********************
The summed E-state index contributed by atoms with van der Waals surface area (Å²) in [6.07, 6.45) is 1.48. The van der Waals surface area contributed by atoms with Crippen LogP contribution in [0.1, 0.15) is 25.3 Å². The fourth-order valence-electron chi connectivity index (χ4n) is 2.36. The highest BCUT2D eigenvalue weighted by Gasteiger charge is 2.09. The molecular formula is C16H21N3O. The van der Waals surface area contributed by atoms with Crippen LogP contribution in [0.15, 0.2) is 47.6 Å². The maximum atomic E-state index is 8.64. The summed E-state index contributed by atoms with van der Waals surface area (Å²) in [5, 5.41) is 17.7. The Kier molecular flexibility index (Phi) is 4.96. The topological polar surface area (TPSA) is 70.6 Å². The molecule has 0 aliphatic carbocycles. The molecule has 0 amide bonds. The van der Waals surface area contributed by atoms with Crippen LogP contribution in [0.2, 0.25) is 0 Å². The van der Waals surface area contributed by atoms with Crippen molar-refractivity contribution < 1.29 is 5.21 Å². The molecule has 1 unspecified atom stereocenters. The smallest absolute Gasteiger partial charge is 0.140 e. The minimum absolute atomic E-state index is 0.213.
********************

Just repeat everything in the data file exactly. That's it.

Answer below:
The summed E-state index contributed by atoms with van der Waals surface area (Å²) in [6.07, 6.45) is 1.48. The van der Waals surface area contributed by atoms with Crippen LogP contribution in [0.1, 0.15) is 25.3 Å². The fourth-order valence-electron chi connectivity index (χ4n) is 2.36. The highest BCUT2D eigenvalue weighted by Gasteiger charge is 2.09. The molecular formula is C16H21N3O. The van der Waals surface area contributed by atoms with Crippen LogP contribution in [0.15, 0.2) is 47.6 Å². The maximum atomic E-state index is 8.64. The summed E-state index contributed by atoms with van der Waals surface area (Å²) in [5, 5.41) is 17.7. The Kier molecular flexibility index (Phi) is 4.96. The topological polar surface area (TPSA) is 70.6 Å². The molecule has 0 aliphatic carbocycles. The molecule has 0 amide bonds. The van der Waals surface area contributed by atoms with Crippen LogP contribution in [0.2, 0.25) is 0 Å². The van der Waals surface area contributed by atoms with Crippen molar-refractivity contribution < 1.29 is 5.21 Å². The molecule has 1 unspecified atom stereocenters. The smallest absolute Gasteiger partial charge is 0.140 e. The minimum absolute atomic E-state index is 0.213.